Explaining the term ‘Volume’, it is aid that “”Volumes represent the total transactions (both buy and sell put together) for a particular stock on a particular day.”” I think that for every transaction there must be a buyer AND a seller. So, it is not clear to me what exactly you mean by ‘both buy and sell put together’. If 100 shares are sold by some one, obviously bought by some one else, the Volume is 100, right ?, not 200. unless I am missing something here. pls clarify. thanks

  148. Reyansh says:

    I wanted to ask that what if I short a stock and it breaks the lower circuit? Because shorting is permitted only on an intraday basis, how will be I able to buy the stock back as trading will not be permitted for the stock on that day right? Will I make profit or will I have to pay penalties? And what if the stock breaks the upper circuit?

  149. sudipta says:

    When a stock hits upper circuit, trading for that stock is halted for the day. gland pharma touched upper circuit today on 23rd nov at 10:25 am and trading halted. Then why gland pharma started trading again at 13.45 ?

  150. sudipta says:

    yes. it issued ipo recently. But my confusion is, lots of stocks don’t trade again for the day after hitting upper/lower circuit unlike gland pharma? like future retail. Why this dichotomy?

  151. Alister Fernandez says:

    Is it possible to get high and low Values for a particular period

  152. Manan Bohra says:

    Can We Do Shortselling In 2020? If Yes, How can We Do that

  153. Narayanan nambudiri says:

    Can shorting be done only intraday? Or can I short it today and buy it after 4 days when the price falls?

  154. Avi says:

    Sir can one short the stock for delivery and hold it till the stock price makes low and buy it at lower price back, my question is it will lead to short delivery right?
    What are warrants and treasury bills

    • Karthik Rangappa says:

      Avi, you can short (overnight) only in the derivatives segment and not in the spot. Warrants and bills are short term debt obligations.

  155. Jaspreet says:

    Hi, i wanted to ask that what is the holding period for short trading? Like, if we sell short, and the price goes up(thus, a loss) and then we wait for the price to go down to make profits. Can we do that?

    • Karthik Rangappa says:

      Yeah, if you are short via futures, then you can hold the position for a while, but with spot, you will have close the position the same day.

  156. Ajinkya says:

    Great explanation, Karthik!
    Where can I read more about the ‘mechanics of shorting’? I want to understand the reason why one cannot hold short positions overnight as one can hold long positions. The settlement is in T+2 days. If one has T+2 days for long positions to be settled in DEMAT, why can’t there be the same T+2 days for a short position on Intraday trades? I mean, considering T+2 settlements if one can convert MIS buy positions to CNC (BTST trades), why she cannot convert MIS short positions into CNC (STBT) considering the same logic of T+2 settlements?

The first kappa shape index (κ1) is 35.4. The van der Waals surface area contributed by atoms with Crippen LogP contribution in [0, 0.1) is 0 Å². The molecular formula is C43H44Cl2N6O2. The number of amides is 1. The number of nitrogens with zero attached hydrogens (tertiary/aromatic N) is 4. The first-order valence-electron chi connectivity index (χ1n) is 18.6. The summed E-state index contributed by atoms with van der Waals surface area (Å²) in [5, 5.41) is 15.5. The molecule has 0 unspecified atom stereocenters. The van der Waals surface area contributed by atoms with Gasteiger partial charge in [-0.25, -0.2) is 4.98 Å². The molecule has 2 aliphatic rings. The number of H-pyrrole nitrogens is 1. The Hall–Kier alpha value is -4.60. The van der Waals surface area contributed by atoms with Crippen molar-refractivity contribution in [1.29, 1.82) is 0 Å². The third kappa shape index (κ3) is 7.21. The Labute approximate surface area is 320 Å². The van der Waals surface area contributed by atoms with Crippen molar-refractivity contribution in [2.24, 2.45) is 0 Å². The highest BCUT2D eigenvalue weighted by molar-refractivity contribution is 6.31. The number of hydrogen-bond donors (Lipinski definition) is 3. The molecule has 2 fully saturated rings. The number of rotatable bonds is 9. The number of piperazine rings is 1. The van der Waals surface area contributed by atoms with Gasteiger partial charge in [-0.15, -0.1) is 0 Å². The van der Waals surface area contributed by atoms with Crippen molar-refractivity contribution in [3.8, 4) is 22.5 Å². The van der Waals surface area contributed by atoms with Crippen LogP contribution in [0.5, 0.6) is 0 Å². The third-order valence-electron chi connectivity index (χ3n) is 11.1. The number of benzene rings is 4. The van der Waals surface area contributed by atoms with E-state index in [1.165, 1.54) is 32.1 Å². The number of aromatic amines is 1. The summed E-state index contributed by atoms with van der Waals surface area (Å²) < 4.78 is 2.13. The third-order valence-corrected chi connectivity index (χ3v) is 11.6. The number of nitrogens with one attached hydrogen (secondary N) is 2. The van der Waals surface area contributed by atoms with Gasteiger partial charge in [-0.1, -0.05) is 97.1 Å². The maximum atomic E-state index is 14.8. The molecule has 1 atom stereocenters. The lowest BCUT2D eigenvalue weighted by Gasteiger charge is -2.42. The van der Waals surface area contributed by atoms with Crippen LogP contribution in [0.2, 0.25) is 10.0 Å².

• Karthik Rangappa says:

      If you sell shares from holdings, the shares are swiped from your account the same day and you receive the funds on T+2 basis. So assume you short, by the end of the day if the shares are in your account, it gets swiped, else this will result in a default.

      The entire settlement cycle and mechanics have to rewired to enable ‘short + hold’.

  157. Aneeta says:

    Really today I feel I got valuable knowledge of the market… Thnks to the creator 😁

  158. Rahul says:

    Hi Karthik,

    Wonderful material. Reading this shorting during a live example in the real market ie., Gamestop stock (Reddit retail investors vS Hedge Fund Comapnies).
    However, what is the difference between money markets & equity markets?

    • Karthik Rangappa says:

      Rahul, money markets is where short term and ultra short term bonds and bills are traded, EQ market is where stocks are traded.

  159. Rahul Jha says:

    Which type of shares can I short in India? Is there a list available?

    • Karthik Rangappa says:

      I suppose you mean short and carry forward right in the spot market? that’s not possible in the Indian markets.

  160. Rahul Jha says:

    Therefore, if I am not wrong, Shorting can only be done if we select MIS. And we need to settle the position before market closes?

  161. Rahul Jha says:

    Excuse me for being silly, but there are still some terms in the comment section, I am not sure of. What do you mean by ‘Spot’ market? And what is Not a spot market?
    When we search for an instrument in the marketwatch,is it mentioned somewhere what kind of instrument it is as in normal share or derivative, commodity or options?

    • Karthik Rangappa says:

      There are two markets within the stock market i.e. the Spot market and the Derivatives market. Spot market (also called cash market) is where you buy shares and hold them in your DEMAT. The derivatives market is where contracts of futures and options are traded.

  162. Krutuparna randive says:

    Hi karthik sir, there is one query related to green shoe option, sir please tell what will happen if, additional 15% shares are allotted to investor (to exercise gso) but the share price never falls below the issue price within 30days (prescribed by the sebi). how the Stabilizing agent will return the over alloted 15% shares to the promoters.Also tell me that are they any difference in gso of USA and gso of India?